WWDC and iOS14
Now is not the time to start talking about features, there is enough coverage out there for you to find out all the details. What is relevant is the experience and the way in which Apple competed their keynote and it was interesting to say the least.
Thankfully for my inner nerd instead of cancelling the event, Apple took the whole event online. WWDC is usually packed full of developers and press, and tickets to be able to attend the headline keynote are well thought after. People packed into a theatre obviously isn’t possible at the moment, so attending as out, but the video portion took on a completely new feel.
The whole keynote was prerecorded, with special effects, cleaver editing and a really nice feel. It managed to keep Apples usual flair and in jokes but got straight to the point. I enjoyed it much more and it was easier for my wife to suffer through it due to not feeling pushed out. Ultimately the event felt more approachable for almost everyone, it was much easier to understand and didn’t get dragged off talking about retail or revue income.
If I could choose, id like Apple to keep the more streamlined appeal, but also with some in person feel. What that looks like I am not sure, but it helped not to have to pause after every announcement for whooping in the audience. Developers have also felt more able to code alongside an event you can pause and rewind, so I think everyone will benefit from the lessons learnt this year.
This should be a lesson to all companies needing to switch their business model, it is Vitaly important you keep your business moving but maintain your personality. Moving things online doesn’t mean you need to miss out on the personal touch.
This is the first time in a long time I have had something effortless to talk about. Two things that have been large in my life and felt like they matter to me again. Things are starting to come back, but I have a feeling they will never be back to normal. Unfortunately I spend no time traveling and no time in my office, so I am listening almost no podcasts.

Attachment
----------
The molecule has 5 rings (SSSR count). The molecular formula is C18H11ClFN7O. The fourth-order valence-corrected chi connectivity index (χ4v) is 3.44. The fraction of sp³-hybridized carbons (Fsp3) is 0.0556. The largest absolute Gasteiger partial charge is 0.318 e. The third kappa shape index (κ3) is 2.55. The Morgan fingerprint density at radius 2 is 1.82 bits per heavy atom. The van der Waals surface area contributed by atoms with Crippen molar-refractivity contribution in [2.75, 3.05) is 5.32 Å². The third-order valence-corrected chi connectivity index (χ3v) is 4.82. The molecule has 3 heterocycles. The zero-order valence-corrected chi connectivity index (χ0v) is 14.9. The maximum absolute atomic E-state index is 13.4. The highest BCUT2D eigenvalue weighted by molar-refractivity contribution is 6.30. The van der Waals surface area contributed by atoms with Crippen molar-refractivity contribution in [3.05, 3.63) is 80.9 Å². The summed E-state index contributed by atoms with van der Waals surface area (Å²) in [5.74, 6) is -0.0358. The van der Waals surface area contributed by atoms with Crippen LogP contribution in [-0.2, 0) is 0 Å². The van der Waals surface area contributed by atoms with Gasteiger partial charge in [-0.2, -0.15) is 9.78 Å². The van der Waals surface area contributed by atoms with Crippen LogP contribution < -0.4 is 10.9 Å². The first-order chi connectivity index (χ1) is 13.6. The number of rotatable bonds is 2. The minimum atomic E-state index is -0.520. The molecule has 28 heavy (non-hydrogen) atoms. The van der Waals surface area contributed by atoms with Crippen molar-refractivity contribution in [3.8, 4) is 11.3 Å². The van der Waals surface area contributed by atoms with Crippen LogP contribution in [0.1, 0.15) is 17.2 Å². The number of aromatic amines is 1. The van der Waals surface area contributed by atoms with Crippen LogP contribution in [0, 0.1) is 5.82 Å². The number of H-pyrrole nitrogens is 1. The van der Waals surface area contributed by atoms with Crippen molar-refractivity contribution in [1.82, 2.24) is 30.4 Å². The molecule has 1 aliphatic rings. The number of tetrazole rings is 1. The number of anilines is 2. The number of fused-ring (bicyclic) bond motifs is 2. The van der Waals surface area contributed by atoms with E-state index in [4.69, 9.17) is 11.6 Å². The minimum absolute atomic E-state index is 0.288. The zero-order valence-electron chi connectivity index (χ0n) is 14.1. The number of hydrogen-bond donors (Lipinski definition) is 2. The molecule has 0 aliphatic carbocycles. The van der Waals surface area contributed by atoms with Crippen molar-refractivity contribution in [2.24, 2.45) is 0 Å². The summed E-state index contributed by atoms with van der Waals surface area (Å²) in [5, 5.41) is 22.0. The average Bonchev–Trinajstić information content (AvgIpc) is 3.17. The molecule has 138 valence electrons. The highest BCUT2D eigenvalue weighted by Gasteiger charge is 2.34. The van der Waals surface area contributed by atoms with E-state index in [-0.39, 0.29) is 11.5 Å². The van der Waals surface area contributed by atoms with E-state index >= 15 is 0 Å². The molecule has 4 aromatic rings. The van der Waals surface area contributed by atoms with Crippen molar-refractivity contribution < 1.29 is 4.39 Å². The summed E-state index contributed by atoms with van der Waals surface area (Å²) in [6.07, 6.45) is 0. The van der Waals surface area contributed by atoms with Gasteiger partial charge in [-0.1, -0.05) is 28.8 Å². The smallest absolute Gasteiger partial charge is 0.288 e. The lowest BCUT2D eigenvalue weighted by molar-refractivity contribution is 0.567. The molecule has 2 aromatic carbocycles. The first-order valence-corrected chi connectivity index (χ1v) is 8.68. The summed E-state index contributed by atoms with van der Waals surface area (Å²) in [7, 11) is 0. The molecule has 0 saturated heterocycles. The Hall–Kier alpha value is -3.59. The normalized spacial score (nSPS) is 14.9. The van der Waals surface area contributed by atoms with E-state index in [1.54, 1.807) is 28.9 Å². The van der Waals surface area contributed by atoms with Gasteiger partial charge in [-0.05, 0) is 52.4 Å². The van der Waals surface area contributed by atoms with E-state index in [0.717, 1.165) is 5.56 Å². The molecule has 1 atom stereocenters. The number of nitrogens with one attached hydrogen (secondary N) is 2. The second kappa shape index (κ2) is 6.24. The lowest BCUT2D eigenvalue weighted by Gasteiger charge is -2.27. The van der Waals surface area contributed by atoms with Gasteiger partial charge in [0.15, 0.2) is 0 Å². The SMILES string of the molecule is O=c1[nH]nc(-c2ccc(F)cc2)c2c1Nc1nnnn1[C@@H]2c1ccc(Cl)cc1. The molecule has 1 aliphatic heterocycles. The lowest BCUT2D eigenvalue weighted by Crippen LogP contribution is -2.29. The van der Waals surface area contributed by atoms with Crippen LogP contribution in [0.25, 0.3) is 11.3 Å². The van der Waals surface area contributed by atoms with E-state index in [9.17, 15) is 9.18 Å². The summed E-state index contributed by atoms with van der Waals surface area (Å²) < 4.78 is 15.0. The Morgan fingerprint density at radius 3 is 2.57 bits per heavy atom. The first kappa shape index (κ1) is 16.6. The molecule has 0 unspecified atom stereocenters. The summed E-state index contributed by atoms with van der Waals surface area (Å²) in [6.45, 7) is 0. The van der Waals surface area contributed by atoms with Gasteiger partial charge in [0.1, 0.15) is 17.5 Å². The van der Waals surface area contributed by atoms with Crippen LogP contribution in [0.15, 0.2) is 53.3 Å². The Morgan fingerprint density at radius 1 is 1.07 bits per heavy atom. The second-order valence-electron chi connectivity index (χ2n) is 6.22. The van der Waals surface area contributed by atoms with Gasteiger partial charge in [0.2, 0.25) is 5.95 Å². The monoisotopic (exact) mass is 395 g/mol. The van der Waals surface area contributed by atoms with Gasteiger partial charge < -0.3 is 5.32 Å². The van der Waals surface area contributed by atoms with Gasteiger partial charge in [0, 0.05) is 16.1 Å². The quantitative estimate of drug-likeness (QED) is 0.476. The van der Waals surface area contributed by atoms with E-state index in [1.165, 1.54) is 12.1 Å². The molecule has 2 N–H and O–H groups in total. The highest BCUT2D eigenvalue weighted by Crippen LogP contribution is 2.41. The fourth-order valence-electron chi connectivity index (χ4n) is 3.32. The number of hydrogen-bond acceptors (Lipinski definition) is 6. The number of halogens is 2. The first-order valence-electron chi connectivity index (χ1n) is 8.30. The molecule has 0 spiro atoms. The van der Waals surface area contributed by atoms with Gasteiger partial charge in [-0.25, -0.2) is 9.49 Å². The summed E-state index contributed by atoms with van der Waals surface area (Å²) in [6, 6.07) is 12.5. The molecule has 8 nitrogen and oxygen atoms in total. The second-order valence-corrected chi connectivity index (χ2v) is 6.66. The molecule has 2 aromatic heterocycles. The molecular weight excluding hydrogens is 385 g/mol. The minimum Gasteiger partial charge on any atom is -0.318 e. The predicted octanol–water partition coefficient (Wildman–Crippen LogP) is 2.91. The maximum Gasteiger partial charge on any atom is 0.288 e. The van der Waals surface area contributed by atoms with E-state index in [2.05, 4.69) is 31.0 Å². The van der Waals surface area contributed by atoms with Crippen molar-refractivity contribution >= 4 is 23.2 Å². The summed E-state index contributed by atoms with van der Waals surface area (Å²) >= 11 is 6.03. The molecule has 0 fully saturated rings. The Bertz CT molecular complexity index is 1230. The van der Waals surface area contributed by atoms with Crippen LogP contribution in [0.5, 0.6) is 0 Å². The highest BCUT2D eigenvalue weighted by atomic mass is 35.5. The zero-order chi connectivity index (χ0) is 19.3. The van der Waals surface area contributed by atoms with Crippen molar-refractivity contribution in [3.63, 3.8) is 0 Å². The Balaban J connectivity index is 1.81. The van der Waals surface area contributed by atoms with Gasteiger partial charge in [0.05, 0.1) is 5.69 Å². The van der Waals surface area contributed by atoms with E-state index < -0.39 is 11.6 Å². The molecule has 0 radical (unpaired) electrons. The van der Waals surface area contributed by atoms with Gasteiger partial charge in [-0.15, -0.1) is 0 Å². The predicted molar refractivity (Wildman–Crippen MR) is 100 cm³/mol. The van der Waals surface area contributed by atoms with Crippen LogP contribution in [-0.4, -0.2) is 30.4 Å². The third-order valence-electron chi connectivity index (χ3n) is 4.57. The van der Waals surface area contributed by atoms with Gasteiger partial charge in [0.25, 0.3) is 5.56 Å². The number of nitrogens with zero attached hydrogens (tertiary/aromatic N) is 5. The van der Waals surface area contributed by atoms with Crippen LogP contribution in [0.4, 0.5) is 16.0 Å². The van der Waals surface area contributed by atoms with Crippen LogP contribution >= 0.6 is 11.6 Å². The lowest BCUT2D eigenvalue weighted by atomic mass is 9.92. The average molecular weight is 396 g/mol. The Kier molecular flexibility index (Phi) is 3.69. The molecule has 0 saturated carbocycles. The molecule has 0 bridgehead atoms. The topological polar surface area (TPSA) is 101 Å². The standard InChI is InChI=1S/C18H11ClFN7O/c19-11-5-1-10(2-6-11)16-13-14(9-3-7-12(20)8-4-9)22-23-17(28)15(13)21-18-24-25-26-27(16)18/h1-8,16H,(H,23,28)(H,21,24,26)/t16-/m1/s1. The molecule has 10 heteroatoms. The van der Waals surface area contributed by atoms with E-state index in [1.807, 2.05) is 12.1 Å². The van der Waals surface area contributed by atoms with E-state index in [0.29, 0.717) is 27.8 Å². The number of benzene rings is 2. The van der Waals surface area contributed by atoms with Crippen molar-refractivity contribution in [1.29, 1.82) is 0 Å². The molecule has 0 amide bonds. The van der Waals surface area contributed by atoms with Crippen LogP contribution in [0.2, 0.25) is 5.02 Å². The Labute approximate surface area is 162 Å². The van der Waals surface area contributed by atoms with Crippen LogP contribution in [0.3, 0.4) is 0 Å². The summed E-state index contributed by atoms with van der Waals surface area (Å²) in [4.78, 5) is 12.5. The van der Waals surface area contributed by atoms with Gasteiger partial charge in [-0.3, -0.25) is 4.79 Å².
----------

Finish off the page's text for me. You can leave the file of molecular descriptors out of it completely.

I am not alone either, it's great to not have to travel all the time and commute to meetings all the time, but I feel I am missing a certain amount of information by not listening to my beloved podcasts. The only time I can grab an episode or two is while running, and that doesn’t happen very often since becoming much more inclined to take my bike out.
Listening seems to have shifted to an at home experience for some, but I just can’t make it stick. If I try to do things whilst listening then I don’t pay nearly as much attention and often missing large sections. Ultimately, I just don’t feel as engrossed as I am if I listen while driving. No great loss, but I do feel less informed than normal — perhaps that’s a good thing.
What with all the Hey email drama going on, someone pointed out a short book by the creators. There are several points in ReWork that seem eerily predicted by this book, and almost feel as if it has been slightly engineered. Whatever your feelings it’s a fairly small book, gives a great insight to a tech company thinking a bit different from most.
Before I go
Thank you to all those that have signed up for a membership, or contributed through Ko-fi. It means a lot that I can begin to move towards a self sutaining business model, but there is a bit more to do so I can do more with the site and newsletter. So if you will allow a quick plug before I go, this is it.
Stay safe, take care of yourself, see you soon.